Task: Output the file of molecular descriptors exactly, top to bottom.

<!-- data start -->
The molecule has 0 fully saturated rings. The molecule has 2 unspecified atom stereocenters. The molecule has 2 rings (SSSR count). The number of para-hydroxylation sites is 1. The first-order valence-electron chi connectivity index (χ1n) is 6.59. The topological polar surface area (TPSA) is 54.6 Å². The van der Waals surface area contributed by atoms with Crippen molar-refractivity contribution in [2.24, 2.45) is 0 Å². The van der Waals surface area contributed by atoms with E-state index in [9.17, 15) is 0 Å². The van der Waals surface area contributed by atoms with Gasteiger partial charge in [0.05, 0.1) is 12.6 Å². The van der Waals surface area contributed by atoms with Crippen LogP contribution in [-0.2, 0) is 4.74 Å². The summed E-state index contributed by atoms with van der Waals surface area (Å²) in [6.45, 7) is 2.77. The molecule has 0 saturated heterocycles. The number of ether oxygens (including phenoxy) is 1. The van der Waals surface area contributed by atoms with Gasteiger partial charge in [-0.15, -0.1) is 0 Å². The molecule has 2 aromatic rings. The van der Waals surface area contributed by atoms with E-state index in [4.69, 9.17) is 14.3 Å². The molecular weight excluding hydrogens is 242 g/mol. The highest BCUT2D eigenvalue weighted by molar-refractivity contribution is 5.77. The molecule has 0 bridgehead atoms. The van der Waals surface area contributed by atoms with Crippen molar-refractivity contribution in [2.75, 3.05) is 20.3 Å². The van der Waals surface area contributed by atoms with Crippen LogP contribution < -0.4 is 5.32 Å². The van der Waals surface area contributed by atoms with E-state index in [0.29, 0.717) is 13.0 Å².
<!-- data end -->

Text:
The molecule has 0 fully saturated rings. The molecule has 2 unspecified atom stereocenters. The molecule has 2 rings (SSSR count). The number of para-hydroxylation sites is 1. The first-order valence-electron chi connectivity index (χ1n) is 6.59. The topological polar surface area (TPSA) is 54.6 Å². The van der Waals surface area contributed by atoms with Crippen molar-refractivity contribution in [2.24, 2.45) is 0 Å². The van der Waals surface area contributed by atoms with E-state index in [9.17, 15) is 0 Å². The van der Waals surface area contributed by atoms with Gasteiger partial charge in [0.05, 0.1) is 12.6 Å². The van der Waals surface area contributed by atoms with Crippen LogP contribution in [-0.2, 0) is 4.74 Å². The summed E-state index contributed by atoms with van der Waals surface area (Å²) in [6.45, 7) is 2.77. The molecule has 0 saturated heterocycles. The number of ether oxygens (including phenoxy) is 1. The van der Waals surface area contributed by atoms with Gasteiger partial charge in [-0.15, -0.1) is 0 Å². The molecule has 2 aromatic rings. The van der Waals surface area contributed by atoms with E-state index in [4.69, 9.17) is 14.3 Å². The molecular weight excluding hydrogens is 242 g/mol. The highest BCUT2D eigenvalue weighted by molar-refractivity contribution is 5.77. The molecule has 0 bridgehead atoms. The van der Waals surface area contributed by atoms with Crippen molar-refractivity contribution in [2.75, 3.05) is 20.3 Å². The van der Waals surface area contributed by atoms with Crippen LogP contribution < -0.4 is 5.32 Å². The van der Waals surface area contributed by atoms with E-state index in [0.29, 0.717) is 13.0 Å².